Peptides were dissolved in a suitable buffer to make a concentrated stock solution which was then further diluted in phosphate-buffered saline (PBS) or sodium carbonate buffer, pH 9.6 to make working solutions. The peptides were applied as lines on a nylon membrane (Pall, Portsmouth, United Kingdom), after which the membrane was treated with casein to block unoccupied binding sites. The membrane was subsequently cut into strips perpendicular to the direction of the peptide lines. Each strip was then incubated with a serum sample diluted 1 to 100, obtained from an HCV-infected individual. Antibody binding was detected by incubating the strips with goat anti-human immunoglobulin antibodies conjugated to the enzyme alkaline phosphatase. After removing unbound conjugate by washing, a substrate solution containing 5-bromo4-chloro-3-indolylphosphate and nitro blue tetrazolium was added.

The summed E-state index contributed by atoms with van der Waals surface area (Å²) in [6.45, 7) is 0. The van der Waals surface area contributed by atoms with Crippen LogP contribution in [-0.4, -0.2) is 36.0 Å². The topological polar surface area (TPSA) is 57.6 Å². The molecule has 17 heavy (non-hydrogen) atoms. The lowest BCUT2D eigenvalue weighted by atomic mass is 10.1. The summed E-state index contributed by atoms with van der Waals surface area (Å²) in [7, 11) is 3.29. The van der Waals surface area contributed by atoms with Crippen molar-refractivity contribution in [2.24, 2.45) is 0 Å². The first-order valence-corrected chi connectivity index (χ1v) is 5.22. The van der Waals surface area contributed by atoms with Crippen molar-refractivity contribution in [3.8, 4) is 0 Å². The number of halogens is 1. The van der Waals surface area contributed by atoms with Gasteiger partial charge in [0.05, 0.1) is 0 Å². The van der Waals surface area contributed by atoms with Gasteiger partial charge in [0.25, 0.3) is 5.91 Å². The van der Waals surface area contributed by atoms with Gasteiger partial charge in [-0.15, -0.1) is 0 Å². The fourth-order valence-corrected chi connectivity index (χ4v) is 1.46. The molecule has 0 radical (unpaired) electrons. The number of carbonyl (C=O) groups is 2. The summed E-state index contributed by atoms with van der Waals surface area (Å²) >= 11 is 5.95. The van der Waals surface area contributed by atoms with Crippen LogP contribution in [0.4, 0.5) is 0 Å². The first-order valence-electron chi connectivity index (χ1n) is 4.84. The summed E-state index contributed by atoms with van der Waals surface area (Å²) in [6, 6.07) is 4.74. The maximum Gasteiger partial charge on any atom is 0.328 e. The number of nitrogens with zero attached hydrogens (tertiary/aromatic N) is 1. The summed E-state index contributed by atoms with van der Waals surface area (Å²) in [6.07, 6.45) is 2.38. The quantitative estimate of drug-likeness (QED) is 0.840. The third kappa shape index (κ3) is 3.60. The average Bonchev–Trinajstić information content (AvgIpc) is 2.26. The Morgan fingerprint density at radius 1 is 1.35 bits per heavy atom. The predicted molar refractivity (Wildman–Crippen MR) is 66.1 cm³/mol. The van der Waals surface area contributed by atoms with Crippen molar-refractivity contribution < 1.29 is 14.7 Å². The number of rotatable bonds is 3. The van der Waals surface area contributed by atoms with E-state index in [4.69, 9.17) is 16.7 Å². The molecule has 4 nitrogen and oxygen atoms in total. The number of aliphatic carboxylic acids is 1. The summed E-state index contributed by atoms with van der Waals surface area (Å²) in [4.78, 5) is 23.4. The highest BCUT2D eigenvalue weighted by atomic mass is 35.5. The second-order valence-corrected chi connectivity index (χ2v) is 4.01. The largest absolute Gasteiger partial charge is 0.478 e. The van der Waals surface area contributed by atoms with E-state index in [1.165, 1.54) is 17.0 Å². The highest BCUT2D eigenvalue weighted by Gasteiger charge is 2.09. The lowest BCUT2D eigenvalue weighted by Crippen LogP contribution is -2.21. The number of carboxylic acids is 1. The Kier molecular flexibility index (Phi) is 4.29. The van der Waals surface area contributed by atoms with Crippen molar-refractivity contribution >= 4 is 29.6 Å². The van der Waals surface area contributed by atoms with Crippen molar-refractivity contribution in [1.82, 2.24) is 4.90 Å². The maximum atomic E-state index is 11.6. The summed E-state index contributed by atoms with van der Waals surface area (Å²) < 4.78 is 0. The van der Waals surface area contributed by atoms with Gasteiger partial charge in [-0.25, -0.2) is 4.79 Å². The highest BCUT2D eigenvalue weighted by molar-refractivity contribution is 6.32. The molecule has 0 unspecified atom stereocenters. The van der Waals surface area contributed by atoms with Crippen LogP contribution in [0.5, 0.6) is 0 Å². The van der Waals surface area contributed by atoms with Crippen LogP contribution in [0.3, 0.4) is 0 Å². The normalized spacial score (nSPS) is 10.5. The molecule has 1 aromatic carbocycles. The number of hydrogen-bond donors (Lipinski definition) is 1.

Positive reactions are visible as colored lines corresponding to the positions of the peptides which are specifically recognized. The reaction patterns of thirty-six different sera are tabulated in Table 1. The results shown in Table 1 are further summarized in Table 2.

B. Use of Peptides in an Enzyme-linked Immunosorbent Assay (ELISA)